The global house price boom appears to be continuing ever more strongly. In a survey conducted by the global property guide and using inflation-adjusted figures, house prices rose in 25 of the 38 world’s housing markets which have so far published housing statistics for the first quarter of 2015. The more upbeat nominal figures, more familiar to the public, showed house price rises in 31 countries, and decline in only 7.
The world’s strongest housing markets are in Europe. Ireland remains the world’s top performer, with housing prices surging by 17.57% during Q1 2015, a remarkable upturn from a year-on-year (y-o-y) increase of 7.49% in Q1 2014 and the highest annual rise in almost 15 years.
Three of the five strongest housing markets in the survey are in Europe. In all, thirteen European markets saw house prices rise more during Q1 2015 than the previous year, and only six showed weaker performance.
On the other hand, house prices rises in the United States and Brazil, among others, have slowed dramatically. In Dubai for instance, after spectacular house price rises from 2012 to 2014, residential property prices fell by 2.72% during the year to Q1 2015.
Only three of the ten Asian markets for which figures are available performed better than the previous year, while the remaining seven housing markets performed worse – indicating that Asian countries continue to lose momentum.
Hong Kong’s residential property prices surged 14.36% during Q1 2015, a sharp turnaround from the drop of 2.27% during the previous year Q1. Likewise, in Tokyo, Japan, the average price of existing condominiums rose by 6.32% during the year to Q1 2015, up from a modest growth of 3.22% the previous year. Property prices increased 0.89% q-o-q in Q1 2015. The Yen has however depreciated significantly in recent years.
In South Korea, the housing purchase price index increased 1.31% during Q1, a slight improvement from the annual rises of 0.86% in Q4 2014 and 0.59% in Q3 2014, and an annual decline of 0.37% in Q2 2014. House prices dropped by 0.37% q-o-q during the latest quarter.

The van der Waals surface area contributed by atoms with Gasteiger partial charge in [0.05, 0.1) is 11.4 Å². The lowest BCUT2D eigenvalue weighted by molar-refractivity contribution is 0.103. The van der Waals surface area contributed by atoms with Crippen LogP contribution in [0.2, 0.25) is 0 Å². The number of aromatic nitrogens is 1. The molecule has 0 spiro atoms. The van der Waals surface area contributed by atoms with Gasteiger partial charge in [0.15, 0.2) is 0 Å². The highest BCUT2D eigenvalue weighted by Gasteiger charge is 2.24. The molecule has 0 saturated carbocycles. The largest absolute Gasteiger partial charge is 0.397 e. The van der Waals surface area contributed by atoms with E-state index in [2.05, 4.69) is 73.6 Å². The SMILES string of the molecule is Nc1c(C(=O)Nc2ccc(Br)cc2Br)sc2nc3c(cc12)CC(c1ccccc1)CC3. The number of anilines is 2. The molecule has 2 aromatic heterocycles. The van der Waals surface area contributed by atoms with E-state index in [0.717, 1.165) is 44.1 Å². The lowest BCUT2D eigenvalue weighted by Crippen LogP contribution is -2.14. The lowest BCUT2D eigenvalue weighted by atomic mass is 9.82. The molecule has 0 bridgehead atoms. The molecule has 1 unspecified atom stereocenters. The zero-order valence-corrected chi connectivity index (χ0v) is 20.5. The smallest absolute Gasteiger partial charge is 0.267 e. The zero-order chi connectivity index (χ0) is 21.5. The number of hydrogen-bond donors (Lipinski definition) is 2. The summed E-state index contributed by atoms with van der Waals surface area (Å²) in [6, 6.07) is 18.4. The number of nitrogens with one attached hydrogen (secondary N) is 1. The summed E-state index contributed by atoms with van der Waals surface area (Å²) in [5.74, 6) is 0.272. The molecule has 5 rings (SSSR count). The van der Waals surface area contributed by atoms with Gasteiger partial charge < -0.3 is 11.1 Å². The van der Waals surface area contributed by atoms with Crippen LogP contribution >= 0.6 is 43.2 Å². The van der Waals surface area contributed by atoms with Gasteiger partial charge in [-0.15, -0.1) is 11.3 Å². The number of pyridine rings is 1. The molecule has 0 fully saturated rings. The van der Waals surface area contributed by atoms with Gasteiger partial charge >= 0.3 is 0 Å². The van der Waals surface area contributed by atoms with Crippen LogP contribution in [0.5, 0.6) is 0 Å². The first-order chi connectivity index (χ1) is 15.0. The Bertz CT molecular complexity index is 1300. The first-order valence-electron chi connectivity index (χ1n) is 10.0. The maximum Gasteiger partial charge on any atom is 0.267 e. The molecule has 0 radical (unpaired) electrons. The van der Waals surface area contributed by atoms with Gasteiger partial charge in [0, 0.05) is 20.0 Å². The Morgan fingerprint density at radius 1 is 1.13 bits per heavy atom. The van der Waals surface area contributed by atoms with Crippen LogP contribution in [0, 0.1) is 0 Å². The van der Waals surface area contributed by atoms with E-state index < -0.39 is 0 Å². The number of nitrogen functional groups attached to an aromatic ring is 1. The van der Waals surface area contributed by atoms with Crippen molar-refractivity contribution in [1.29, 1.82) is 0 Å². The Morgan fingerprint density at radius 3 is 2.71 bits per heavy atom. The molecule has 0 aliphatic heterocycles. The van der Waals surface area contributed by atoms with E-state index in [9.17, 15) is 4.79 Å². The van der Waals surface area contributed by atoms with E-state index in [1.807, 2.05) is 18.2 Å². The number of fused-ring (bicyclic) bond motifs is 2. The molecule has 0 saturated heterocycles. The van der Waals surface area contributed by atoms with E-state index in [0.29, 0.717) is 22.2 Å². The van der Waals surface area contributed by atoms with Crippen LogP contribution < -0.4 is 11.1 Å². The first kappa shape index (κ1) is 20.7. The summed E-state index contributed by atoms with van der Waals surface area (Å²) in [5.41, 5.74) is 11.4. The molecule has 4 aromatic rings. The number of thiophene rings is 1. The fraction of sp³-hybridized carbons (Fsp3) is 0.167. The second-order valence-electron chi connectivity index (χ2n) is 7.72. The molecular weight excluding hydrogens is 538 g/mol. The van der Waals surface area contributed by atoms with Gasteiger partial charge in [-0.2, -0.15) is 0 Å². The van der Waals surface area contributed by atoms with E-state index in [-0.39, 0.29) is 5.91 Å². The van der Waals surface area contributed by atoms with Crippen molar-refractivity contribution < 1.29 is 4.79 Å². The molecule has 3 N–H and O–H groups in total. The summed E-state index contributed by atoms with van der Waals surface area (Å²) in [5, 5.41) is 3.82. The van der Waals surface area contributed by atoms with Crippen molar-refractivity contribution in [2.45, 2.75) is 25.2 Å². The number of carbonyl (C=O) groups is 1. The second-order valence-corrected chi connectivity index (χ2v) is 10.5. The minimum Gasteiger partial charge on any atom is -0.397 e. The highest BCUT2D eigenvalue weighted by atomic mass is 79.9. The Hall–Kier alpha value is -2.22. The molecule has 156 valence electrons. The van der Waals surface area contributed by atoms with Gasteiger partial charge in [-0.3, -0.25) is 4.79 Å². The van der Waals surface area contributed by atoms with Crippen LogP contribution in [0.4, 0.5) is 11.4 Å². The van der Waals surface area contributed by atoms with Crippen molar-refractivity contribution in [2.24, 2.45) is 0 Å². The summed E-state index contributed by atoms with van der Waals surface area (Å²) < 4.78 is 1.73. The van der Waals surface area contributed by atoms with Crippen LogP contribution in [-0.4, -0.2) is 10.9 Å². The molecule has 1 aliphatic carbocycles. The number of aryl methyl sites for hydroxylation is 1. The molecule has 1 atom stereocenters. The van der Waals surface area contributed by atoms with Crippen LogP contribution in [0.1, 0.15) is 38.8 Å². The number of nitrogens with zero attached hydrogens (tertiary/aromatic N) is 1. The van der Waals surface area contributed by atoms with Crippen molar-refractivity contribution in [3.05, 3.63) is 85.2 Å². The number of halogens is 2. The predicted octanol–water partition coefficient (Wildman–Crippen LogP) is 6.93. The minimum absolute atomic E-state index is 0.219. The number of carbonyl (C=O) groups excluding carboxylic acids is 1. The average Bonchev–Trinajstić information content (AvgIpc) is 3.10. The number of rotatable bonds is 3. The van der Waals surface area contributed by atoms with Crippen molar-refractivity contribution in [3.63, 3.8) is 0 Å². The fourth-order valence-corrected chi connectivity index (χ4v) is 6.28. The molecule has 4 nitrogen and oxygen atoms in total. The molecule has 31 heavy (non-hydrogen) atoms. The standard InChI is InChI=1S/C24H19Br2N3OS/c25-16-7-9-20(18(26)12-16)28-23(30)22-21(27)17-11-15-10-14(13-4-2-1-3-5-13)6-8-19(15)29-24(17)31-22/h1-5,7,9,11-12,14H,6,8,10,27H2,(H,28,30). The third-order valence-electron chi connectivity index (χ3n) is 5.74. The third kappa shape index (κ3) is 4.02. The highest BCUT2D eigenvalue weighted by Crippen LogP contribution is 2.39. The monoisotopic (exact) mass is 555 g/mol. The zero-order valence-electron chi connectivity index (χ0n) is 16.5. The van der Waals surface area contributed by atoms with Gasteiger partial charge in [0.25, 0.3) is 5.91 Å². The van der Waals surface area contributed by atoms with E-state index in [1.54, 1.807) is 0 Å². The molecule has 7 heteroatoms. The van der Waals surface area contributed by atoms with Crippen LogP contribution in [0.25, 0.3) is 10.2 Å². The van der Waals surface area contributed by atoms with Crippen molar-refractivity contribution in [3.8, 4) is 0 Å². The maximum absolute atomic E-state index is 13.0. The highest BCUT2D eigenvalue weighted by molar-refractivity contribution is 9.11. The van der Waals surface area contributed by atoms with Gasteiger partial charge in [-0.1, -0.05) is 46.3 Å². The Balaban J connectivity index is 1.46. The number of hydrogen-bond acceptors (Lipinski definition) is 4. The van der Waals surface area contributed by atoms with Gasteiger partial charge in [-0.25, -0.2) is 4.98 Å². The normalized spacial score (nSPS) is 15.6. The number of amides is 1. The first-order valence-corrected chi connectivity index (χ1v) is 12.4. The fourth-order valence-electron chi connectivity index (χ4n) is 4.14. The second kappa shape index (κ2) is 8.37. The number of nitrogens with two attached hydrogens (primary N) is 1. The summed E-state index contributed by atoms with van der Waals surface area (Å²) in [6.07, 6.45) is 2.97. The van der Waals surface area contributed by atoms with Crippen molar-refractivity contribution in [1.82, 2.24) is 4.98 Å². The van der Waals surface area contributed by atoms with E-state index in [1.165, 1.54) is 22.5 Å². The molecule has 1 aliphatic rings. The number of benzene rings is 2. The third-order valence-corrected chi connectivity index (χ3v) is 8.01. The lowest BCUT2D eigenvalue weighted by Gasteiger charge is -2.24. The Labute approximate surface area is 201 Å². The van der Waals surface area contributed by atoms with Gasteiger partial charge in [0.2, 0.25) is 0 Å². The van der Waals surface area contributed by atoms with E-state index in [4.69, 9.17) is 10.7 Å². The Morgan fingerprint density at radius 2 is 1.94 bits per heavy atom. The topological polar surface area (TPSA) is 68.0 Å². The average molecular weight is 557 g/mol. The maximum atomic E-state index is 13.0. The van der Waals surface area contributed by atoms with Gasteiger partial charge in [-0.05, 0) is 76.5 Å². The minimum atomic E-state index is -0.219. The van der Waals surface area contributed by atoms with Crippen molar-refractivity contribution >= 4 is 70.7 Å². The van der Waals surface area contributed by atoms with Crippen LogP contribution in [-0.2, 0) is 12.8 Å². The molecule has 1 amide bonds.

On the flipside of Asia’s top three performing nations, China’s once booming property market is now falling. In an effort to avert a property market crash, the government recently announced a plan to purchase unsold residential properties and convert them into low-cost housing to reduce inventory levels. Moreover, over the past year the government has eased property curbs. The central bank also loosened mortgage restrictions in September last year, giving homeowners who have paid off their mortgages and want a second property the same advantages as first-time buyers, including a 30% minimum down payment, compared with a minimum of 60% previously imposed. The central bank reduced reserve requirements for major banks in January 2015 and cut its benchmark one-year lending rate three times since November 2014, to reach 5.1% in May 2015.
Singapore’s housing market also remains depressed, with house prices falling by 3.45% during the year to Q1 2015, its sixth consecutive quarter of house price falls. House prices fell by 1.12% q-o-q during the latest quarter.
Both demand and supply are falling in this diminutive island nation. The number of private residential units sold plunged 27% to 1,258 units in Q1 2015, according to the Urban Redevelopment Authority. On the other hand, the number of private residential units launched also plummeted by about 40% to 1,189 units over the same period.
Singapore’s economy grew by a modest 2.6% in Q1 2015 from a year earlier, up from the 2.1% growth in the previous quarter, according to the Ministry of Trade and Industry (MTI). The economy is expected to grow between 2% and 4% this year, after growth of 2.9% in 2014, 3.9% in 2013, 2.5% in 2012, and 6% in 2011.
Vietnam’s housing market also showed lackluster performance, with house prices in Ho Chi Minh City falling 0.48% y-o-y in Q1 2015. To boost demand, on July 1 the government introduced a new foreign home ownership law allowing foreigners with a valid visa and foreign companies and international organizations operating in Vietnam to buy houses and apartments. Currently, only those married to Vietnamese or foreigners deemed to be contributing to national development can own property.
Vietnam’s GDP grew by 6.03% in Q1 2015 from a year earlier, after growth rates of 5.98% in 2014, 5.4% in 2013, 5.2% in 2012 and 6.2% in 2011, according to the IMF.
In Thailand, housing prices rose by 3.4% y-o-y in Q1 2015, slightly down from the annual growth of 3.64% last year. In a quarterly basis, house prices increased 0.49% during the latest quarter. The economy is projected to grow by a modest 3.7% this year, after annual growth of 0.7% in 2014, 2.9% in 2013 and 6.5% in 2012, according to the IMF.